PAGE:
Earlier signs of prostate cancer?

Yes, there may be urinary problems

We wish there was an abundance of earlier signs of prostate cancer, because then perhaps more men might be diagnosed when the disease is still in its beginning stages.

Unfortunately most of the physical warning signs of prostate cancer tend to occur once the disease has already advanced.

That being said, some men may experience difficultly urinating, especially if the tumor presses against the bladder or the urethra, which is the tube that carries urine from the bladder.

Specifically men may:

  • Not be able to urinate (pee)
  • Have problems starting to urinate, or difficulty stopping the flow of urine
  • Need to urinate very often, even waking up in the middle of night to urinate
  • Notice that their flow of urine is weak, or seems to start and then stop
  • Experience pain or a burning sensation while urinating

Men who experience urinary symptoms may have these symptoms come on more suddenly than slowly.  For example, over the course of several months, not over many years.

If your loved one notices any changes in his urination, he should discuss them with his doctor sooner rather than later.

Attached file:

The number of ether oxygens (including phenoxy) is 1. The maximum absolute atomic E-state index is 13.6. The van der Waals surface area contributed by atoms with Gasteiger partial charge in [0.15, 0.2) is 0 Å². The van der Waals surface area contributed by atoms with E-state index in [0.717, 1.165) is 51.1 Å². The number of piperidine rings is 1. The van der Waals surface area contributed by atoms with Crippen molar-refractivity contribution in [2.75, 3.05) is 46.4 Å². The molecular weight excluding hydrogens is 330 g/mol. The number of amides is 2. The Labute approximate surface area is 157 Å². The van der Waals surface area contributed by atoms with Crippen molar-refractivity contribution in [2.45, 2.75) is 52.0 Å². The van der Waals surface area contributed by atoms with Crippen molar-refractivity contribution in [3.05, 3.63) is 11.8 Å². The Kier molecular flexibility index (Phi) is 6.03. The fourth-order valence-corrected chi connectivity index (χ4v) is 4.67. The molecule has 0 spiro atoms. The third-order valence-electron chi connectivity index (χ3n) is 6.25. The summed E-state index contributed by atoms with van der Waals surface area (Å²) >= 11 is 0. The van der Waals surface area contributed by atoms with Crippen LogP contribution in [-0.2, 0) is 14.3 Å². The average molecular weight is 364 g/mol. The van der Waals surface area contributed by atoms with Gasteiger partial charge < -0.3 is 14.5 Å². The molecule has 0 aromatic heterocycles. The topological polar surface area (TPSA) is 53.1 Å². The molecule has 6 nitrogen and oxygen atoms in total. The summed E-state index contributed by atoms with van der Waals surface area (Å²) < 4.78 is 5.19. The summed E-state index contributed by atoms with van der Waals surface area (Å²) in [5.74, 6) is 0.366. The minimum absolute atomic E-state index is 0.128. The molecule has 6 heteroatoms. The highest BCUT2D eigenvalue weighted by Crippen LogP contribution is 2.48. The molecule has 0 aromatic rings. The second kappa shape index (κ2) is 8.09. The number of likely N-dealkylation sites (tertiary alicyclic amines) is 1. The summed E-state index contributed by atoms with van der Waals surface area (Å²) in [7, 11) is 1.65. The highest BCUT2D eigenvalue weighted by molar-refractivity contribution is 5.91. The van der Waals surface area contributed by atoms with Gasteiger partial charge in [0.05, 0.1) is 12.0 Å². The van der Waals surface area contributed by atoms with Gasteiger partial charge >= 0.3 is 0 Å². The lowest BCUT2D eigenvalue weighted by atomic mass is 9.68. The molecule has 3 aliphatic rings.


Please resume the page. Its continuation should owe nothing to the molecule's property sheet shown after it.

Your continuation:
Other signs of prostate cancer

While these are not earlier symptoms of prostate cancer, as the disease spreads, some men may experience:

  • Problems getting or maintaining an erection (called erectile dysfunction)
  • Blood in their urine or semen
  • Pain in their back, hips, pelvis, or ribs

With no earlier signs of prostate cancer, screening is needed

Because of the lack of earlier signs of prostate cancer, the American Cancer Society now suggests that all men with average risk discuss having a baseline PSA test and digital rectal exam at age 50. 

Men at higher risk should be screened at age 45, including:

  • African-American men
  • Men who have a first-degree relative (father, brother, or son) diagnosed with prostate cancer who was diagnosed before the age of 64

Men who have more than one first-degree relative diagnosed with prostate cancer before age 65 should be screened at age 40.  Just as women have a baseline mammogram and are followed over the years, these men can be followed to assess their risk of developing prostate cancer.

The choice to be screened is yours

While not every medical organization currently agrees with this routine PSA screening, the choice is always up to you.  And the consensus may change (yet again) as new data from clinical studies becomes available.

Since the symptoms of prostate cancer are often “silent,” meaning there's an absence of noticeable earlier signs of prostate cancer, PSA screening is the only tool currently widely available to help determine if a man is at risk for the disease.

Men should discuss the risks and benefits of PSA screening with their physician. The decision is ultimately up to each individual man.

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Reference:

The American Cancer Society. Prostate Cancer. http://www.cancer.org. Accessed March 17, 2015.

Always consult a medical professional.

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